Festival directors told him Homecoming was “too slow,” ironic, he said, as his previous films “were slow also and they loved” them. So slow is no longer fashionable?” he asked with rhetorical incredulity. On Homecoming he “deliberately” pulled back from his “inclinations and desires” to shoot in an “avant garde” style and still not a single American film festival would accept it.

“On one level that’s depressing,” he said, “and on another level it’s completely liberating because I can say, ‘Fuck it.’ Why should I move even this far to make it more accommodating when there’s nothing to accommodate? I know I’m going to get shut out. For the moment anyway there is no market whatsoever for what I do. So why should you torture yourself chasing this thing that absolutely doesn’t exist? So now I just make what I want to make the way I want to make it.”

He’s made other narrative films: Last Chant for a Slow DanceSure Fire, etc.. He’s shot in Panavision and 35 millimeter. Only his films don’t obey the rules with their lurches toward abstraction.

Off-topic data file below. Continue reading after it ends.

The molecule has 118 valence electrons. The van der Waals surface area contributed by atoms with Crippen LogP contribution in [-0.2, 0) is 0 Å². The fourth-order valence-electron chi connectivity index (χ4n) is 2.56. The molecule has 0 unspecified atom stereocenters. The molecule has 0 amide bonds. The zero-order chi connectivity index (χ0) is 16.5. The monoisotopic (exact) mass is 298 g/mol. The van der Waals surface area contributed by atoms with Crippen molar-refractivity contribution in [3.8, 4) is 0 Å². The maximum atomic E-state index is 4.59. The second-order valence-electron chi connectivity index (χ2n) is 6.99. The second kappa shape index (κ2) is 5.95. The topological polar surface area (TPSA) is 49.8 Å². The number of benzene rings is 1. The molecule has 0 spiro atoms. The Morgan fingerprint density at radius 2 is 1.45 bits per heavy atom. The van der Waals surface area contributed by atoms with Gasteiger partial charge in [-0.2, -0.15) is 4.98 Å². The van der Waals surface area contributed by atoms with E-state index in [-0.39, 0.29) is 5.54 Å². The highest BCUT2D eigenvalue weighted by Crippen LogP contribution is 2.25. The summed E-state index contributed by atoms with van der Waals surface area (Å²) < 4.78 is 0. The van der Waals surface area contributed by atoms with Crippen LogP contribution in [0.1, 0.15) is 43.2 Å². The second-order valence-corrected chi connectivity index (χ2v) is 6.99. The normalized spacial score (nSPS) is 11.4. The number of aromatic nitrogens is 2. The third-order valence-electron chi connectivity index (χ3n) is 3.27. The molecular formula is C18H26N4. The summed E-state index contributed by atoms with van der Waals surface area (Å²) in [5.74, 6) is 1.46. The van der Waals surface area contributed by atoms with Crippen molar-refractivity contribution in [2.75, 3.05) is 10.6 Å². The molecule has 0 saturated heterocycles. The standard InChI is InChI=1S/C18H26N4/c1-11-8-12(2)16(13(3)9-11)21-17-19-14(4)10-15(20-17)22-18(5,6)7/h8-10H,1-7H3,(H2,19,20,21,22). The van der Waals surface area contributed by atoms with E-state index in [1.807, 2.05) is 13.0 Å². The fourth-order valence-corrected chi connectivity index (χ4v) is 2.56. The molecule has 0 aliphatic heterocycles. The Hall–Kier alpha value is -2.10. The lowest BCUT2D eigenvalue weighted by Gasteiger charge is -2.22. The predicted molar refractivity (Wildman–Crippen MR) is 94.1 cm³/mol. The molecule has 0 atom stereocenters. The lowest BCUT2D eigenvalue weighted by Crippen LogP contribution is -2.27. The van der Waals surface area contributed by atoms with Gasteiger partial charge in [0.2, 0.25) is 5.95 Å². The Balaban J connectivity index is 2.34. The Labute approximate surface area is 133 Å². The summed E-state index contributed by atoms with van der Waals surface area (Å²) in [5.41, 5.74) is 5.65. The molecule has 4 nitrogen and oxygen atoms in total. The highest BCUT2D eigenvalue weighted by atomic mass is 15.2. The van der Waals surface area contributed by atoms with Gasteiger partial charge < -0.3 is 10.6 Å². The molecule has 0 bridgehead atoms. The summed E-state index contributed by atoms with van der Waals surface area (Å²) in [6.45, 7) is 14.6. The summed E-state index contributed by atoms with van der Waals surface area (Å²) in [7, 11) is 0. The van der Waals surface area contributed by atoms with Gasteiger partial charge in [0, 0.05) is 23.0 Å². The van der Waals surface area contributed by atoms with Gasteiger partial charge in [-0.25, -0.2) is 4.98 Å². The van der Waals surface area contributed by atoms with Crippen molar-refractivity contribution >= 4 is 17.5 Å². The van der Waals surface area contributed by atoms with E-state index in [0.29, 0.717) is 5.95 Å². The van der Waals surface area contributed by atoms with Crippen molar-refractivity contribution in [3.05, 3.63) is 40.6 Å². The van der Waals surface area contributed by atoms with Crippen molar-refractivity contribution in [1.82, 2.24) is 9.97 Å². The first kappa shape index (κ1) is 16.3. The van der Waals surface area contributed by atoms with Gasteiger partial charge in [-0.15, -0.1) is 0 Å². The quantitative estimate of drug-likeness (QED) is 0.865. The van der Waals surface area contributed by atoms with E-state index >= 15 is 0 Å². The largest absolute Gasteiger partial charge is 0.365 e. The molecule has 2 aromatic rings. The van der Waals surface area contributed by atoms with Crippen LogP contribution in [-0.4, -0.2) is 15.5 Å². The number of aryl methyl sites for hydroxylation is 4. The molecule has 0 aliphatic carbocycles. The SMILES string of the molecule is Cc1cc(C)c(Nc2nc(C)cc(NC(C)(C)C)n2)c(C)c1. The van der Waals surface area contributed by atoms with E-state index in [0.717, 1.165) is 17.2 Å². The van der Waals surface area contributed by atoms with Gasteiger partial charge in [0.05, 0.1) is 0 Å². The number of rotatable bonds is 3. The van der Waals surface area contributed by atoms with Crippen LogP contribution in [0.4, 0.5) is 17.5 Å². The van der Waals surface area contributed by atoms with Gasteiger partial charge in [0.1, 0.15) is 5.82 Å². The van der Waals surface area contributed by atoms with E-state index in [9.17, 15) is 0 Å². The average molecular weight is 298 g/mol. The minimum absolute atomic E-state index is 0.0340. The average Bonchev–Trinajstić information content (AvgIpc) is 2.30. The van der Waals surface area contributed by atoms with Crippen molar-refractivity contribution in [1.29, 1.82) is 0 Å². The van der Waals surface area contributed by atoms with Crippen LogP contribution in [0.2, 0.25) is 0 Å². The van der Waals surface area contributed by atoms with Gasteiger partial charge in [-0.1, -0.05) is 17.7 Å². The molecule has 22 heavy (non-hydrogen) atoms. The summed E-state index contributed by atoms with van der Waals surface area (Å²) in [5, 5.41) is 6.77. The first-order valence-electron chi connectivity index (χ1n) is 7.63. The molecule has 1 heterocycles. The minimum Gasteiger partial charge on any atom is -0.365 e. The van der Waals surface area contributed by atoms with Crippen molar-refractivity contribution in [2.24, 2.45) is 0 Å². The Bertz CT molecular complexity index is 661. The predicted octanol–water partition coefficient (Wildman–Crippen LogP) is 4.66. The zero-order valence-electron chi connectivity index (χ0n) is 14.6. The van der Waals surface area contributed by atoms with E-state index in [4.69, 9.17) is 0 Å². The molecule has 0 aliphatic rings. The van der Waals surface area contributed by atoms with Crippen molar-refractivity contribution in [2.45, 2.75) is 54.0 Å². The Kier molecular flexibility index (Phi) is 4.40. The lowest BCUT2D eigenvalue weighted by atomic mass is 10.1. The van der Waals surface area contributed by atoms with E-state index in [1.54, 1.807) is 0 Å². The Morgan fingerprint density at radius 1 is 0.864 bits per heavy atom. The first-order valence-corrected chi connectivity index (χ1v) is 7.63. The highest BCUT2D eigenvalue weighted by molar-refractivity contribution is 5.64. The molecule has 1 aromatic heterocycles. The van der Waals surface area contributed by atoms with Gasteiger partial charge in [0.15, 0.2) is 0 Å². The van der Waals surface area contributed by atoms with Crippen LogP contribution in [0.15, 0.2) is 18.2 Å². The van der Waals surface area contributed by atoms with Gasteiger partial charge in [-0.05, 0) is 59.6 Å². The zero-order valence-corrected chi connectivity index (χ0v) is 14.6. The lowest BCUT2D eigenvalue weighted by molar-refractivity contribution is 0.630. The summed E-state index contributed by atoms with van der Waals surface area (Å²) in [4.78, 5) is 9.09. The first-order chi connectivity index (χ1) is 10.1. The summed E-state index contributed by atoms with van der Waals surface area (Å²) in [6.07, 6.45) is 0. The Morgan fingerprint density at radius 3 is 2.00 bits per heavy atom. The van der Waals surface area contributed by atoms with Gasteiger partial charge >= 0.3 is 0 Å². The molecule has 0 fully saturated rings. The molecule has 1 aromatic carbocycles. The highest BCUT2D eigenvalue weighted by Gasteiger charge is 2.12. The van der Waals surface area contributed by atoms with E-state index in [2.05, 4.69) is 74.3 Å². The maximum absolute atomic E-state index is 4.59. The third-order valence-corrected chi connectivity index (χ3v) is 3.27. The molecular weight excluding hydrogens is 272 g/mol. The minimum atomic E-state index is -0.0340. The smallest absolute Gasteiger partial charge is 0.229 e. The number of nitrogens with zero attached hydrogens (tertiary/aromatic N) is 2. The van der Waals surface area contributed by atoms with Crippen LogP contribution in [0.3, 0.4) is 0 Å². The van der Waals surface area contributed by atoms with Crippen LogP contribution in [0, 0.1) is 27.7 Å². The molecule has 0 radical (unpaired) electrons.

In his view, commercial filmmaking is a pastiche of old art. “It’s like, Didn’t you ever look at any art since 1650? Oh, so you can do Renaissance single and even double point perspective. So fucking what? They did it 500 years ago, alright,” he said.

“I’m a consumer, if not always liking it, of the arts. When I look at a movie I’m like, These people are so behind what visual language is available. With a computer you can make a completely credible visual representation you can go through of five-dimensional space, and they’re so pleased with managing to make a Renaissance picture,” he said, laughing with derision.

He enjoys dissing Hollywood and scoffs at the idea an Alexander Payne is an indie filmmaker. “No independent person would want to work with them (Hollywood),” Jost said. Even if Payne enjoys final cut, Jost asserts he’s a sell-out. “He’s already controlled because he makes films that are completely commercially palatable.”